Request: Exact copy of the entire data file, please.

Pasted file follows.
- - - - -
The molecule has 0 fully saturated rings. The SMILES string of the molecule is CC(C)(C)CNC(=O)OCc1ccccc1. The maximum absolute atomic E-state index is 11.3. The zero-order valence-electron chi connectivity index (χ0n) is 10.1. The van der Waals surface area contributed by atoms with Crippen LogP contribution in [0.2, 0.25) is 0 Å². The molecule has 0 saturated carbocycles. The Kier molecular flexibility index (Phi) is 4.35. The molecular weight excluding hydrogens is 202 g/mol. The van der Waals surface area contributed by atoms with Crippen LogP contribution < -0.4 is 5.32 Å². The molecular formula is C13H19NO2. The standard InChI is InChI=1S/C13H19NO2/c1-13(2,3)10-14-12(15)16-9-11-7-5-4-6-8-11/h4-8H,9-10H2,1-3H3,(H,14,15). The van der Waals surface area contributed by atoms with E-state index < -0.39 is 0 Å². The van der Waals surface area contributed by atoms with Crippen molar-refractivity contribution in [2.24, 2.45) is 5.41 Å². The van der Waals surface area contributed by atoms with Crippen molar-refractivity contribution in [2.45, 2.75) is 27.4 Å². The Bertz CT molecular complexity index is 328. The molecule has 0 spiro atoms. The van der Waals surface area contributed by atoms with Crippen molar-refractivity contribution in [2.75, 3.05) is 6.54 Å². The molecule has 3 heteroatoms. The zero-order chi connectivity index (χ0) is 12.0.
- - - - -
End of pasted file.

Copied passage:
The molecule has 0 fully saturated rings. The SMILES string of the molecule is CC(C)(C)CNC(=O)OCc1ccccc1. The maximum absolute atomic E-state index is 11.3. The zero-order valence-electron chi connectivity index (χ0n) is 10.1. The van der Waals surface area contributed by atoms with Crippen LogP contribution in [0.2, 0.25) is 0 Å². The molecule has 0 saturated carbocycles. The Kier molecular flexibility index (Phi) is 4.35. The molecular weight excluding hydrogens is 202 g/mol. The van der Waals surface area contributed by atoms with Crippen LogP contribution < -0.4 is 5.32 Å². The molecular formula is C13H19NO2. The standard InChI is InChI=1S/C13H19NO2/c1-13(2,3)10-14-12(15)16-9-11-7-5-4-6-8-11/h4-8H,9-10H2,1-3H3,(H,14,15). The van der Waals surface area contributed by atoms with E-state index < -0.39 is 0 Å². The van der Waals surface area contributed by atoms with Crippen molar-refractivity contribution in [2.24, 2.45) is 5.41 Å². The van der Waals surface area contributed by atoms with Crippen molar-refractivity contribution in [2.45, 2.75) is 27.4 Å². The Bertz CT molecular complexity index is 328. The molecule has 0 spiro atoms. The van der Waals surface area contributed by atoms with Crippen molar-refractivity contribution in [2.75, 3.05) is 6.54 Å². The molecule has 3 heteroatoms. The zero-order chi connectivity index (χ0) is 12.0.